Ex-bubble head here, mks57 is dead on target. The HFRO was one of the most detailed and factual books/movie on sub warfare and caused quite a stir among the sub community when it came out because some of the stuff was still considered classified info. A section tracking party can spend many hours tracking a target, only to have to completely scrap the solution because the target changed course, depth, or speed. The protocol is when at battle stations and a firing point solution has been derived, the CO or XO will announce firing point procedures, in essence preparing for launch.

Tripler
08-18-2005, 08:11 AM
A fighter pilot can see his enemy and can visually determine bearing and range. He still needs to get sensor (IR or radar) lock before launching a missile. A missile also travels much faster than an aircraft.

When it's sub vs. sub, many things are different. Passive sonar is affected by water temperature and salinity, which can bend or reflect sound waves. That's why the thermocline is so important. A sub on the other side of the thermocline may be invisible to passive sonar. With modern submarines, it's a battle of stealth. If you can detect the enemy without him detecting you, you have a major advantage. Torpedoes are relatively slow. If detected early, the targeted sub can often outrun the torpedo. For the attacking sub, the ideal situation is to launch a torpedo in wire guided mode and low speed, steer the torpedo into the baffles (stern area) of the target, where the target's passive sonar is least effective, and switch the torpedo to high speed and active sonar guidance only when it is close to the target. It's also a good idea to have the torpedo approach the target at a different bearing than that of the attacking sub. That makes it less likely that the target can get lucky by firing a torpedo down the bearing of the incoming torpedo. It can take a long time to develop a firing solution for a target that is far away and relatively quiet. Both subs are moving at relatively slow speeds and it takes time to get a good estimate of range. It's more like a chess game than a 30-second dog fight. It would be simple to charge in at full speed, active sonar pinging away, firing torpedoes. But the Navy and the crew would prefer that the attack submarine survived the battle to fight another day.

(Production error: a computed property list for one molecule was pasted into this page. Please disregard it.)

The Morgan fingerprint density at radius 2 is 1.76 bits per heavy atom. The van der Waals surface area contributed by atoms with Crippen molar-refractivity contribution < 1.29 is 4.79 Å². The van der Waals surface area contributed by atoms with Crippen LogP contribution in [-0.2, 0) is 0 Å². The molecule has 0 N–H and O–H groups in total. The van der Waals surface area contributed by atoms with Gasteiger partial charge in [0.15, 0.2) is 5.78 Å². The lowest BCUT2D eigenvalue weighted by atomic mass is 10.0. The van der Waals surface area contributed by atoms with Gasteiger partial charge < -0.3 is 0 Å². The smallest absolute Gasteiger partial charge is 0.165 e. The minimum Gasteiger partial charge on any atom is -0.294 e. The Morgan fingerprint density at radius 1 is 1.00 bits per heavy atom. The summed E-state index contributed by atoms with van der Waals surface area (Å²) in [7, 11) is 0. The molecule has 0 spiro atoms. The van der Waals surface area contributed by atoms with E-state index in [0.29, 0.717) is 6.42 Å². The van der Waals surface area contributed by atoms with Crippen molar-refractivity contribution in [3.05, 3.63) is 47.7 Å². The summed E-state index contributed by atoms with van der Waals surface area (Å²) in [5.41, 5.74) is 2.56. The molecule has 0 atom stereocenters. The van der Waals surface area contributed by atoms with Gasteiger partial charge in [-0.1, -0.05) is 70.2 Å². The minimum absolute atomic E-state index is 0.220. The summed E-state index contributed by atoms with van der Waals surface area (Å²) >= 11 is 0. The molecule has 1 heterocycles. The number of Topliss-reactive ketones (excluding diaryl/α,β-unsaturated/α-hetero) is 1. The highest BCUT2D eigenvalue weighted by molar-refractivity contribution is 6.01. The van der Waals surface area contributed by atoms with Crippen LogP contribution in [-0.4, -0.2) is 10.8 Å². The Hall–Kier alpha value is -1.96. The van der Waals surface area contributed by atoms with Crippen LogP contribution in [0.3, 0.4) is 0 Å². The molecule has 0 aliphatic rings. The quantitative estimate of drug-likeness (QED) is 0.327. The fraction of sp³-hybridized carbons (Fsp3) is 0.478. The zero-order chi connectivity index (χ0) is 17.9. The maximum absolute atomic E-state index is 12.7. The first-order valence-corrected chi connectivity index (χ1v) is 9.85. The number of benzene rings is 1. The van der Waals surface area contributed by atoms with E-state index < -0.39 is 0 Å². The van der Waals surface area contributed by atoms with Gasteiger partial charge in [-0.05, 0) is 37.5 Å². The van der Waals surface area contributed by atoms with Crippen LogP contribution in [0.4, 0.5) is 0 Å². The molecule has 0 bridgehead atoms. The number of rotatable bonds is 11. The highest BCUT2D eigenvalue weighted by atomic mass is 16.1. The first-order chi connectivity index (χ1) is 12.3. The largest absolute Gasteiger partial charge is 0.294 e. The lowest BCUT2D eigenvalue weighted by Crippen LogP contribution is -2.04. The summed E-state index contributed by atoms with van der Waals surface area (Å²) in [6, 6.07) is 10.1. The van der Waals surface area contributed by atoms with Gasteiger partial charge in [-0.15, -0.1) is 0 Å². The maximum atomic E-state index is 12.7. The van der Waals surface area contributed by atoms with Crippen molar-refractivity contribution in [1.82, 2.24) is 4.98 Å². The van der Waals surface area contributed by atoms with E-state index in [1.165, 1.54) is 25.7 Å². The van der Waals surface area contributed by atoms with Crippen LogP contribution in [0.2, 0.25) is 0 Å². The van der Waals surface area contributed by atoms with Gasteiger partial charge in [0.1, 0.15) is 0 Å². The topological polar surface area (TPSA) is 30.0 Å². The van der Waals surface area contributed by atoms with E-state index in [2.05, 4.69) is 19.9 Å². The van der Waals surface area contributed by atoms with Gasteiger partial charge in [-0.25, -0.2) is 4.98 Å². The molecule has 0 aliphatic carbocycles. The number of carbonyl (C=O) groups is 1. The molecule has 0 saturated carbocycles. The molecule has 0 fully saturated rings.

NOW I understand (especially through that part of the pilot actually seeing his "bandit"). I had completely forgotten about the conditions of the environment (salinity, temperature, etc.) dictating tactics of the fight.

Much obliged mks57. I kinda figured it was a bit more detailed than flicking a master arm switch, and pulling the trigger.

Tripler
And BF, I'm glad to hear HFRO is pretty well regarded as far as factuality goes.

Sgt.Pepper
08-18-2005, 08:24 AM
Wow, I just wanted to pop in to give a thanks for the detailed replies. I finished reading HFRO a few weeks ago and this thread really throws some light on the novel. Thanks for the information.

Mr. Goob
08-18-2005, 09:59 AM
Just one more thing to help visualize this in your head, you have to think in 3D. When most people think of guns, it's a rifle or a tank aimed at each other, not floating above or below.

Whack-a-Mole
08-18-2005, 11:33 AM
I think the passive nature of a sub acquiring a target needs to be emphasized here. Technically the sub can get an active target acquisition using a ping but that is nearly always a very bad idea as it gives away that the sub is there and points enemies to it. A sub can also get a visual acquisition using the periscope but that also comes with some risk of exposing the sub. Best option, if they have the time, is to work out a firing solution based on bearing changes as described by mks57.

Modern torpedoes do have active acquisition modes but you do not want them to be using that straight out of the tube as again it alerts everything in the area to your and the torpedo's presence allowing them to try to evade and (perhaps) counter attack the sub. Remember it can take minutes for a torpedo to reach its target but once close the torpedo may go into active acquisition to finish its end run. At that point the sub has moved and it would be pretty obvious to everyone the torpedo is there anyway so no loss with the torp tipping its hand at that point (I think modern torpedoes may even be programmed to take a roundabout rather than direct route to a target so the enemy cannot pinpoint the area the sub is in as easily).

I think it was in HFRO but in some sub movie (Crimson Tide?) you may have heard them order a "snap shot" of a torpedo. I understood this to mean the sub does not have a refined firing solution but in a pinch pops off a torp or two in the general direction of the target and hope the torp can acquire it on its own.

BF
08-18-2005, 01:17 PM
I think it was in HFRO but in some sub movie (Crimson Tide?) you may have heard them order a "snap shot" of a torpedo. I understood this to mean the sub does not have a refined firing solution but in a pinch pops off a torp or two in the general direction of the target and hope the torp can acquire it on its own.Correct. A snapshot can be used at any time. The Fire Controlmen of the Watch maintains firing solutions on all contacts that sonar is tracking. When the Officer of the Deck announces snapshot and ID's the target, the FT and the torpedo room dial in the firing solution and setup the torpedo for minimum safety distances and maximum acquisition distances. When the torpedo is launched the boat cuts the guidance wire, closes tube doors and goes to a flank bell 180 degrees away from the target and the torpedo.

robby
08-18-2005, 02:10 PM
[Sea Story]I had just qualified as OOD (Officer of the Deck) back in the early 90s on a 688-I Los Angeles-class attack sub. On my second watch, unbeknownst to me, the CO/XO decided to run a drill on my watch section.

The XO and the Sonar division chief entered the sonar shack and told the folks in there that they were going to run a drill on the control room watch section. They also tipped off the torpedomen.